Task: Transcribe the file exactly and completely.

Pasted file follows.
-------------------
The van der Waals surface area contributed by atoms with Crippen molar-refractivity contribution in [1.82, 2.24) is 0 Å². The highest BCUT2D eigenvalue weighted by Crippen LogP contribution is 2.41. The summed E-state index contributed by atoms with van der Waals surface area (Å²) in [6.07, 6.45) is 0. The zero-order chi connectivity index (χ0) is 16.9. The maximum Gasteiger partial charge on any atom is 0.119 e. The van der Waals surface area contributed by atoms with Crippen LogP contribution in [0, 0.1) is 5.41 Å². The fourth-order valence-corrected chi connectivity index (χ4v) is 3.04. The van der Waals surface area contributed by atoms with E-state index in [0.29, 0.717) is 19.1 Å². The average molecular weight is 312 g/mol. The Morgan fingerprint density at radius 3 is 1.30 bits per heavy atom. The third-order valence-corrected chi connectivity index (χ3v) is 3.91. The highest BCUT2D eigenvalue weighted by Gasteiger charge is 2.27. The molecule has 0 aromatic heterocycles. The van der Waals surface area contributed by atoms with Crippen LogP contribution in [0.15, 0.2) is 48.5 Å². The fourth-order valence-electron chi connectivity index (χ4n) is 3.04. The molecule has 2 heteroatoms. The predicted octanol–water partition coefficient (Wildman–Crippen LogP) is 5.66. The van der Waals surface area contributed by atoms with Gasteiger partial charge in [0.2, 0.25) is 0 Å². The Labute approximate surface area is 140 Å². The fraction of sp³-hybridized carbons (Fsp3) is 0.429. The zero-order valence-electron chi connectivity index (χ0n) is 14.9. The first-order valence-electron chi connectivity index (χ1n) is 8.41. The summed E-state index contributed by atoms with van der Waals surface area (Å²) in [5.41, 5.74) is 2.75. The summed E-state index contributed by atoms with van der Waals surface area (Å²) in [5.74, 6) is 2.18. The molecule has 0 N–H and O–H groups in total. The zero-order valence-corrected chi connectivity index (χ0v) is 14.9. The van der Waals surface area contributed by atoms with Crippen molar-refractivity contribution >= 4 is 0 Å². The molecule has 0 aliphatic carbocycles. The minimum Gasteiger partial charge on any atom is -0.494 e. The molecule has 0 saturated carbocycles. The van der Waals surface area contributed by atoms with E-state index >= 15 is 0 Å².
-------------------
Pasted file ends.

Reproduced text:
The van der Waals surface area contributed by atoms with Crippen molar-refractivity contribution in [1.82, 2.24) is 0 Å². The highest BCUT2D eigenvalue weighted by Crippen LogP contribution is 2.41. The summed E-state index contributed by atoms with van der Waals surface area (Å²) in [6.07, 6.45) is 0. The zero-order chi connectivity index (χ0) is 16.9. The maximum Gasteiger partial charge on any atom is 0.119 e. The van der Waals surface area contributed by atoms with Crippen LogP contribution in [0, 0.1) is 5.41 Å². The fourth-order valence-corrected chi connectivity index (χ4v) is 3.04. The van der Waals surface area contributed by atoms with E-state index in [0.29, 0.717) is 19.1 Å². The average molecular weight is 312 g/mol. The Morgan fingerprint density at radius 3 is 1.30 bits per heavy atom. The third-order valence-corrected chi connectivity index (χ3v) is 3.91. The highest BCUT2D eigenvalue weighted by Gasteiger charge is 2.27. The molecule has 0 aromatic heterocycles. The van der Waals surface area contributed by atoms with Crippen LogP contribution in [0.15, 0.2) is 48.5 Å². The fourth-order valence-electron chi connectivity index (χ4n) is 3.04. The molecule has 2 heteroatoms. The predicted octanol–water partition coefficient (Wildman–Crippen LogP) is 5.66. The van der Waals surface area contributed by atoms with Gasteiger partial charge in [0.2, 0.25) is 0 Å². The Labute approximate surface area is 140 Å². The fraction of sp³-hybridized carbons (Fsp3) is 0.429. The zero-order valence-electron chi connectivity index (χ0n) is 14.9. The first-order valence-electron chi connectivity index (χ1n) is 8.41. The summed E-state index contributed by atoms with van der Waals surface area (Å²) in [5.41, 5.74) is 2.75. The summed E-state index contributed by atoms with van der Waals surface area (Å²) in [5.74, 6) is 2.18. The molecule has 0 N–H and O–H groups in total. The zero-order valence-corrected chi connectivity index (χ0v) is 14.9. The van der Waals surface area contributed by atoms with Crippen molar-refractivity contribution >= 4 is 0 Å². The molecule has 0 aliphatic carbocycles. The minimum Gasteiger partial charge on any atom is -0.494 e. The molecule has 0 saturated carbocycles. The van der Waals surface area contributed by atoms with E-state index >= 15 is 0 Å².